Your Employee Handbook: Do Your Managers Really Know How to Use It?

by | Mar 24, 2011 | Blog, Employee Handbook, Human Resources

  • Amy Letke

    Amy Newbanks Letke, SPHR, GPHR, is the Founder of Integrity HR, Inc. Amy provides workplace solutions to improve performance, reduce liability and increase profits. She is passionate about helping other entrepreneurs and business owners achieve success. Contact us for more insights - 502-753-0970 or

Not too long ago my family was out shopping at a popular retail chain when I noticed that my usually outgoing first grader was ducking behind the counter hiding.

When asked what she was doing she whispered back that the girl, (indicating the young lady ringing up our purchases), was being mean and scary.

Not ready to debate while balancing purchases, coupons, debit card, and her baby sister, I nodded gravely as if I understood, shrugged at her dad,  and let her maintain her hiding spot while we finished checking out.

Long story short, my daughter explained that the young woman had been sticking her tongue out and making faces at her. It took me a moment but then I realized what she had seen.

The cashier had a tongue piercing. It was rather large and noticeable and she did keep, well, messing with it. I don’t know if it was recent or if it was irritating her or what, but it was impairing her speech and she had been sticking her tongue out and making faces.

I had dismissed it with a “yuck” and moved on, but my six year old had not, and she was probably right to be more indignant. I commented to my husband that I was surprised that this particular chain would allow someone to have such a tongue piercing like that on their front line when it did in fact have an impact on how she communicated to their customers.

My husband shrugged and responded that their company polices are only as good as their managers. An extremely intelligent observation indeed!

Do Your Managers REALLY Know How to Use Your Employee Handbook?

He’s right. We’ve written much lately about policy and (partly) because of this, many of our faithful blog followers attended our recent seminar on employee handbook development.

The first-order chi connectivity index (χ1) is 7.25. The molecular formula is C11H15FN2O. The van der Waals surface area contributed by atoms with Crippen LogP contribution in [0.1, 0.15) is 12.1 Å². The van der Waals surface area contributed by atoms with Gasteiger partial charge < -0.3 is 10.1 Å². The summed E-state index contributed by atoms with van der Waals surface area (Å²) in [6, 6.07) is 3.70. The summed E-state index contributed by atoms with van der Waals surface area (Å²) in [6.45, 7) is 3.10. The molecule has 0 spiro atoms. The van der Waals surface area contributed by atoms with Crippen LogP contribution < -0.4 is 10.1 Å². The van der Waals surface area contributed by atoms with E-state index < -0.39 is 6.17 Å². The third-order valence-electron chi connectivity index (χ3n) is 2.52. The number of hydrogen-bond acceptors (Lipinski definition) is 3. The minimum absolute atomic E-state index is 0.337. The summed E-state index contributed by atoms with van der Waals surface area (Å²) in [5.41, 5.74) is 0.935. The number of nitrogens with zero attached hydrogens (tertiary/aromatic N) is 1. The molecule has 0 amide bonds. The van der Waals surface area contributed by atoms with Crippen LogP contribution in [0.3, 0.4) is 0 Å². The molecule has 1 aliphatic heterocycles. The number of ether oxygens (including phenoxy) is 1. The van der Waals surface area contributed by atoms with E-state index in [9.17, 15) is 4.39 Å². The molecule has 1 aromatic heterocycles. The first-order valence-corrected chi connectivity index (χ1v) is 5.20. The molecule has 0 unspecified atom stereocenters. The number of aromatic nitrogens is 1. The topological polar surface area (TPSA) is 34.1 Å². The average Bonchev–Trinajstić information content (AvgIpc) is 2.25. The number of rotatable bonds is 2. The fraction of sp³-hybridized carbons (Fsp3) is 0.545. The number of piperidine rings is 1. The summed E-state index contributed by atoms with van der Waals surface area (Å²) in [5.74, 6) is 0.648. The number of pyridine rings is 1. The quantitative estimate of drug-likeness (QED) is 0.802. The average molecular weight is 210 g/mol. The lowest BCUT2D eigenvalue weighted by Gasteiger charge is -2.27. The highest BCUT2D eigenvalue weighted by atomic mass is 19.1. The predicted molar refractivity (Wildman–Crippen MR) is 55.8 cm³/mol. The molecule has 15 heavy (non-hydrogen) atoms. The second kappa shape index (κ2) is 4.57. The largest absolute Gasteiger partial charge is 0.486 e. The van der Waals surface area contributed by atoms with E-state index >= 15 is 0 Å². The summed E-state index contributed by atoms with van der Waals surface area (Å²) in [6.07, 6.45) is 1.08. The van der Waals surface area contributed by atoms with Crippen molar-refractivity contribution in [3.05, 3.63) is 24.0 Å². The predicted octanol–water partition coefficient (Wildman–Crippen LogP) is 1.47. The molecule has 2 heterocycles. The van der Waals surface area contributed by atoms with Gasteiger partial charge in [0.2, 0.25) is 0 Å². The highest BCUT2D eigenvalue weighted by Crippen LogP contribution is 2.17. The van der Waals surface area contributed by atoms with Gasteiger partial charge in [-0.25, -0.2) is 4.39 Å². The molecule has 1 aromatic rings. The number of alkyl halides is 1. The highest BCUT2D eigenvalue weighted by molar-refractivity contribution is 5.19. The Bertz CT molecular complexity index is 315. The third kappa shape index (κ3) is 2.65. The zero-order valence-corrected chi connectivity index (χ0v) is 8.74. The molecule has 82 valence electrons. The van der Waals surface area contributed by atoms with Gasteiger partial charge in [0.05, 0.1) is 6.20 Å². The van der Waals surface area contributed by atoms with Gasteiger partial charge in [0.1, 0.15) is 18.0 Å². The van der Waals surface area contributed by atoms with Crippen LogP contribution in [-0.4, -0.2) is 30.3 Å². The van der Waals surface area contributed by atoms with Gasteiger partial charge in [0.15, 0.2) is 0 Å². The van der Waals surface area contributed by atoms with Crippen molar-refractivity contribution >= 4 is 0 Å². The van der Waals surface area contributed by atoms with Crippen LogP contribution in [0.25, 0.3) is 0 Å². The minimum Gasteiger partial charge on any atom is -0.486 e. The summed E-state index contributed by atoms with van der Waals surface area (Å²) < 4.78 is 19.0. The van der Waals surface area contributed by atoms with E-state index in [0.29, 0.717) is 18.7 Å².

Now that those attendees (along with many others) are working on getting your policies updated – or written at all – the next step is making sure those policies actually get put into practice and implemented by your managers and supervisors.

There actually is something worse than not having an employee handbook, and that’s having one, and having managers that don’t follow your employee handbook.

So what action do you take to make sure they do?

  1. Educate Your Organization:
    Everyone in your organization needs to know about the policies.  Whether it’s a new policy that introduced or an overview of “popular” policies, it’s a good idea to review company policies whenever the handbook is re-issued, or even annually in larger organizations. More often that not your employees are going to stuff their employee handbook in a drawer never to be seen again.What are “popular” policies? Anything with a considerable detail that employees and managers can confuse –  Attendance and Absenteeism (how to record, to whom to report, disciplinary process), Vacation and PTO (accrual process, request procedure), Timekeeping (signing off on timecards, adjustments to timecards), etc.
  2. Train Your Managers:
    Managers and supervisors need to not only be educated on the policies, but also be trained on the procedures that implement the policies.They need to fully understand what it takes for a policy and procedure to come full circle. This also includes performance reviews, disciplinary action, and the interview process.  Without specific training on procedure, you are leaving each manager to interpret how to carry out that policy on their own, and that leads to nothing but trouble.
  3. Document:
    Have separate written procedures for managers on the processes that support the policies. This is where a lot of copmanies fall short. They develop the handbook, but forget to develop the processes that support it.These supporting procedures are not included in the handbook. They ensure that managers are doing things consistently among employees and among departments. Or, at least, they ensure that you have put systems in place so that this will happen, and if a particular manager fails to do so, you have a basis for discipline. Consistency wins.
  4. Follow Up With Your Managers:
    This is a no brainer, but all too often organizations leave out this critical step of process improvement. Make sure that your managers are doing what they are supposed to do!  If the managers are breaking policy, or allowing their employees to break policy, rein them in and fix it!

So… What Now?

Does this mean that you have to micromanage and make every decision for your managers?  Of course not!  But you do need to provide parameters in order to make sure that they are following the guidelines set forth in your policy manual. Otherwise there will only ever be controlled chaos.

One last closing point, if you determine that it doesn’t really matter to you if the managers follow a particular policy or not, then it’s time to evaluate whether or not that policy needs to exist at all, or whether it can be removed or edited in such a way to allow for more manager latitude.

The bottom line is this – your policies are only as good as your managers.  Make sure your managers are suited to enforce and support them. Let us know if you need help with that.

Recommended Resource:

Article written by Paula Agee, SPHR

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